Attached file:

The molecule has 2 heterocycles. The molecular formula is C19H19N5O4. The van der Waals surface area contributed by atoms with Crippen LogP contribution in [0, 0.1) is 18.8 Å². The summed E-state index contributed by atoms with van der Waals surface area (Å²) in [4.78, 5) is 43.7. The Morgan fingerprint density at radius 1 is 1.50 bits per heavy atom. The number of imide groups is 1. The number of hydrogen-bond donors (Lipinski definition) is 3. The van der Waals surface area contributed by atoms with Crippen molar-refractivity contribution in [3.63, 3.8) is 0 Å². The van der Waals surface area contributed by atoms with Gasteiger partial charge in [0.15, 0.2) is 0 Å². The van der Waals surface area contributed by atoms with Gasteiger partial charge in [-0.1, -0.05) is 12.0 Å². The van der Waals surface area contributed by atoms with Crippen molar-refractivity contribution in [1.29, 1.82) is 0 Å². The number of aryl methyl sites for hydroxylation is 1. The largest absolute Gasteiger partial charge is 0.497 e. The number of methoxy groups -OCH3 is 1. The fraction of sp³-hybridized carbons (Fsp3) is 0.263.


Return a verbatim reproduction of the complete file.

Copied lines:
The molecule has 2 heterocycles. The molecular formula is C19H19N5O4. The van der Waals surface area contributed by atoms with Crippen LogP contribution in [0, 0.1) is 18.8 Å². The summed E-state index contributed by atoms with van der Waals surface area (Å²) in [4.78, 5) is 43.7. The Morgan fingerprint density at radius 1 is 1.50 bits per heavy atom. The number of imide groups is 1. The number of hydrogen-bond donors (Lipinski definition) is 3. The van der Waals surface area contributed by atoms with Crippen molar-refractivity contribution in [3.63, 3.8) is 0 Å². The van der Waals surface area contributed by atoms with Gasteiger partial charge in [0.15, 0.2) is 0 Å². The van der Waals surface area contributed by atoms with Gasteiger partial charge in [-0.1, -0.05) is 12.0 Å². The van der Waals surface area contributed by atoms with Crippen molar-refractivity contribution in [1.29, 1.82) is 0 Å². The number of aryl methyl sites for hydroxylation is 1. The largest absolute Gasteiger partial charge is 0.497 e. The number of methoxy groups -OCH3 is 1. The fraction of sp³-hybridized carbons (Fsp3) is 0.263.